Academic Advising for Today’s Tech-Focused Students

Academic AdvisingToday’s college students, and the faculty and staff that serve them, face a variety of challenges. One of the biggest challenges any college student faces is getting from their first semester to a diploma in hand. This challenge is also a problem for faculty and staff as declining retention and graduation rates cut into tuition revenues and prevents the fulfillment of their university’s mission. Quality academic advising and personal interaction with professors are the most needed aspects to overcome this hurdle. But, how do we get there with the demanding schedules of faculty and staff and ever-increasing schedules of college students, the majority of whom are nontraditional? Here are three tips to improve academic advising today.

Leveraging Modern Technology

Today’s college students grew up with technology. Social media, email, text messaging, Skype, and other forms of digital communication are second nature to them. By leveraging the anytime-anywhere model offered by digital communication, you can meet your students where they are and save yourself time. Of course, using technology for academic advising and professor interaction with students requires additional considerations for Higher Ed. One platform, Cranium Cafe offers a cloud based, FERPA-compliant software that allows students to connect instantly with their college’s academic advisors, tutors, and also with their professors. With Cranium Cafe, students can virtually meet face-to-face with their student support system and receive answers to their questions immediately, which eliminates back and forth emails and phone messages. Snow College Director of Student Services, Susan Larson, said of the service, “By using Cranium Cafe, I anticipate Snow College’s student advisement will increase by 25% resulting in a 10-15% growth in enrollment.”

To learn more about Cranium Cafe, click here.

Understand the Needs of Your Students

The changing educational landscape has depersonalized education. The current model does not support changing student demographics. Nontraditional students, now the majority, typically work full or part-time, live off-campus and have demands outside of college. Communication barriers exist between students, professors and the myriad of office “silos” (registrar, academic advising, career services, student services, financial aid, etc.) creating a greater strain for faculty and student support staff to engage and retain students. While theses exist for traditional students as well, it is more pronounced for nontraditional students.

Therefore, to overcome these barriers, academic advisors need to figure out a way to synthesize the requirements of the departments and present this to students in a way that is accessible and easy to understand. Breaking down the silos so a student can determine which courses to take which semester, register for them in-time and make sure their financial aid is up-to-date all in one place will make the life of any academic advisor easier.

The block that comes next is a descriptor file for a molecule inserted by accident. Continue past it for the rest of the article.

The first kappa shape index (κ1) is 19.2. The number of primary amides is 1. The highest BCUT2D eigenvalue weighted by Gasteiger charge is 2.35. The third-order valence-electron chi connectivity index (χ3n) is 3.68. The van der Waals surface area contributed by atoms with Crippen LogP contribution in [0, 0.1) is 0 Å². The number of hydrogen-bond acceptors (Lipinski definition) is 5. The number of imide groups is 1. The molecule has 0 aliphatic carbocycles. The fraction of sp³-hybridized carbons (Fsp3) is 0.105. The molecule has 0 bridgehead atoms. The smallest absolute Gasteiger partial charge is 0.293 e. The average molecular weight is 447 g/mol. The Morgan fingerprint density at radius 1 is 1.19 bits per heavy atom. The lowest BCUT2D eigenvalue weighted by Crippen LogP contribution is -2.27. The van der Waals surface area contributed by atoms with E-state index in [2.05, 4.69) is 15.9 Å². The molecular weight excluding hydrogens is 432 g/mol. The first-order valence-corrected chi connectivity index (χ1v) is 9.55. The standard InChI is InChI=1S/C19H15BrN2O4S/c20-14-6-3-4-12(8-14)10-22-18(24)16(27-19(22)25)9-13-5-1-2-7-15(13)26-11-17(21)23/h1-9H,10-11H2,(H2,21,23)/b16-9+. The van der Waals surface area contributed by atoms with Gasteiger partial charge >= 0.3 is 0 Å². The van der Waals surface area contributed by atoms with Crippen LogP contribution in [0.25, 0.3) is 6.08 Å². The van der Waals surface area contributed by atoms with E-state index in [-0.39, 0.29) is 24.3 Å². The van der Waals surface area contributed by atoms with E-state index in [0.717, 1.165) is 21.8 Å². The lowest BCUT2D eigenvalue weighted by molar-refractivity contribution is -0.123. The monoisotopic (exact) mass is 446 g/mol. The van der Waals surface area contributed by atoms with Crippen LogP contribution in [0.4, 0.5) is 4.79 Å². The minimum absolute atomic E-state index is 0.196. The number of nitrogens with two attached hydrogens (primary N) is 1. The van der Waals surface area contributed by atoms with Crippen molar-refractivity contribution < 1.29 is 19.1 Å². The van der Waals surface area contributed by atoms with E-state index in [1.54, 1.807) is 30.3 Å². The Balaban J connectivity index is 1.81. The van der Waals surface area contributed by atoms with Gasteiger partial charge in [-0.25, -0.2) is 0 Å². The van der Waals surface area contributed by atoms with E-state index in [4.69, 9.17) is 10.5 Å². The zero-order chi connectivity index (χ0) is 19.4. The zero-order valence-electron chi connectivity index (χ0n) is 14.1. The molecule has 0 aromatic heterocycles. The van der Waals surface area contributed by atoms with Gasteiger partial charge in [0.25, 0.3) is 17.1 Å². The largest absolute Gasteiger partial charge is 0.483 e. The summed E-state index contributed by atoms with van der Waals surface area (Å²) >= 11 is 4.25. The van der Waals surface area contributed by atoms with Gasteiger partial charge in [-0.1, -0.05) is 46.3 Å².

Employ a Student-based Advising Model: Appreciative Advising

You need to help your students by empowering them to help themselves. Appreciative advising is based off the appreciative inquiry model. By asking positive, open-ended questions, you can help students discover their own needs and potential. This information can then help your decision-making as their academic advisor. This strengths-based approach promotes academic success by allowing students to take ownership over their educational journey. Again, this process requires more interaction with your students, in both time and quality. To achieve this, you can refer back to the first tip in this post and leverage modern technology (like Cranium Cafe) to increase student interaction in scalable and manageable way.

To discover more on Appreciative Advising, check out Higher Ed Hero’s webinar “Empower Students Through Appreciative Advising: Keys to Student Success

With the greater demands being placed on Higher Education to improve retention and graduation rates (from both the federal government and in most cases, the university) it is imperative to improve academic advising. Students who feel lost in the process and aren’t getting the answers they need are much more likely to drop out. These tips should help you improve student success and retention.

We hope you enjoyed these tips on Academic Advising. Please check out our upcoming Higher Ed Hero live events to learn more on what we can do for you.

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